Kentucky joins career readiness initiative

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(FRANKFORT, Ky.) – Today, Kentucky took another step forward in its efforts to raise the rigor and relevance of career and technical education to better prepare high school graduates for postsecondary success.

Kentucky is among a group of 17 states that committed to develop and execute a detailed plan to implement recommendations made in Opportunities and Options: Making Career Preparation Work for Students, a report by the Council of Chief State School Officers (CCSSO) Career Readiness Task Force, led by then-Kentucky Education Commissioner Terry Holliday. CCSSO launched the task force last year to address concerns that career education is often perceived as an outdated model that tolerates low expectations and is misaligned with the evolving needs of the current labor market.

For the past several years, Kentucky has been working to ensure rigor in career and technical education classes, make learning relevant and aligned with regional job market demands, and expanding career pathway options for students so they will be prepared for high-skilled, high-demand jobs.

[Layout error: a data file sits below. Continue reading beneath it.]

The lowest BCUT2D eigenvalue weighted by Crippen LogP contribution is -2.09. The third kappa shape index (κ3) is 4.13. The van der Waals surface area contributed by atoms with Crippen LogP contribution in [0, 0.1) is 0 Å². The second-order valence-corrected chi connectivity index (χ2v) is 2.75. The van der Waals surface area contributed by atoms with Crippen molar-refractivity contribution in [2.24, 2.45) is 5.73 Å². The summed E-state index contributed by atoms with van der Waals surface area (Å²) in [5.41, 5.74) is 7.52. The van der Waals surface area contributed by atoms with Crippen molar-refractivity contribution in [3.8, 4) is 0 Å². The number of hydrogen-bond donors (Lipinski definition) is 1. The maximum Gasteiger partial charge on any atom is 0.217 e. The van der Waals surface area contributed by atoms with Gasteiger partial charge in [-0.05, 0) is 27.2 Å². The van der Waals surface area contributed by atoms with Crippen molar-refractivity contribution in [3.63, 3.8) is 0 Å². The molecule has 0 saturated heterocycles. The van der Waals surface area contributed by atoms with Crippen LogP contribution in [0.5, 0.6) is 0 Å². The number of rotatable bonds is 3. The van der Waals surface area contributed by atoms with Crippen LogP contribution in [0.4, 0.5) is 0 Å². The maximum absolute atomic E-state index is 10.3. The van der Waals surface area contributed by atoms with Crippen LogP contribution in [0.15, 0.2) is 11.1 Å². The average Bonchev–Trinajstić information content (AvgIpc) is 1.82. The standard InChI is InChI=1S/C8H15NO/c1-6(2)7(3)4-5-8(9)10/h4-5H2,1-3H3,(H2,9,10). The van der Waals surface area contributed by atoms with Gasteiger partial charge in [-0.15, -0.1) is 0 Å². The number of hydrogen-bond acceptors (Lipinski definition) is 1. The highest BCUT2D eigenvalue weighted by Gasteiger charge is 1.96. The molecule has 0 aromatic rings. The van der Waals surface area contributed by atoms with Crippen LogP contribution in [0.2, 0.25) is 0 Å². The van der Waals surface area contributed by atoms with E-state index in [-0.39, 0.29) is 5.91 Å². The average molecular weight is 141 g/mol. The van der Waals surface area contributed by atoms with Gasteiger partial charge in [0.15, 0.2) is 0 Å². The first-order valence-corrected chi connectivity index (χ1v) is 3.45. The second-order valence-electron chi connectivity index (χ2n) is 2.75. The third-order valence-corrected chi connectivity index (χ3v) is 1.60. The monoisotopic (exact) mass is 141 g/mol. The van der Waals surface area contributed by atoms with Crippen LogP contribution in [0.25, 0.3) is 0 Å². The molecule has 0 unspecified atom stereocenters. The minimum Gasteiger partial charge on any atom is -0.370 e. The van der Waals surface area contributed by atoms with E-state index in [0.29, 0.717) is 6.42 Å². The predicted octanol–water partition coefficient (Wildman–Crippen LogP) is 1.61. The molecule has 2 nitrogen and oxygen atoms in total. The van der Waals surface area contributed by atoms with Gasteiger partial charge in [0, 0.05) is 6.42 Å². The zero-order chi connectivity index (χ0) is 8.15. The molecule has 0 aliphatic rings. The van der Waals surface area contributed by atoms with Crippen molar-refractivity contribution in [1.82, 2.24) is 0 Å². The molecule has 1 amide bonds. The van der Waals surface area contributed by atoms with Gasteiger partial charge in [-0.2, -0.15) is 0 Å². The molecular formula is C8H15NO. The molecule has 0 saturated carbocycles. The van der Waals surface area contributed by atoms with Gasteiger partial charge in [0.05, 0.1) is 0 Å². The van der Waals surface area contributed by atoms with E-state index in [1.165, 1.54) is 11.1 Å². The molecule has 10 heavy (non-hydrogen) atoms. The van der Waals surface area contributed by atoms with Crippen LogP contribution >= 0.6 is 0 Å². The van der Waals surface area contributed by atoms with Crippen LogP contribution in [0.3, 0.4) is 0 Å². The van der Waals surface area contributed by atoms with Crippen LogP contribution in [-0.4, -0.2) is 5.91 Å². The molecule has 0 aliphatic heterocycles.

The report encourages states to make high school programs more responsive to the labor market by enlisting employers as a lead partner.

“K-12 education must partner with business and industry in order to make career readiness a priority for students and communities,” said Laura Arnold, acting associate commissioner for the Office of Career and Technical Education at the Kentucky Department of Education (KDE). “As KDE moves forward with this initiative, I look forward to identifying additional resources and best practices that may positively impact career and technical education in Kentucky.”

Using economic development data and partnerships with community employers, Kentucky will design more rigorous career readiness pathways that span secondary and postsecondary levels culminating in credentials for students.

Other recommendations in the task force report include raising the quality of career pathways in secondary schools and expanding accountability systems to emphasize career readiness.

“The task force recommendations were an important start, but states now must make them a reality,” said Chris Minnich, executive director of CCSSO. “In this global economy, we must prepare all kids to have an option in a career pathway as well as continued academic pursuits by the time they graduate from high school.”

Through the Career Readiness Initiative, CCSSO will develop an online resource center to provide strategies, case studies, self-assessment tools, communication materials and models of best practice.

In addition to Kentucky, other states involved in the Career Readiness Initiative include California, Colorado, Hawaii, Illinois, Louisiana, Maryland, Mississippi, New Jersey, New Mexico, Nevada, North Carolina, Ohio, Rhode Island, Tennessee, Wisconsin and Wyoming.

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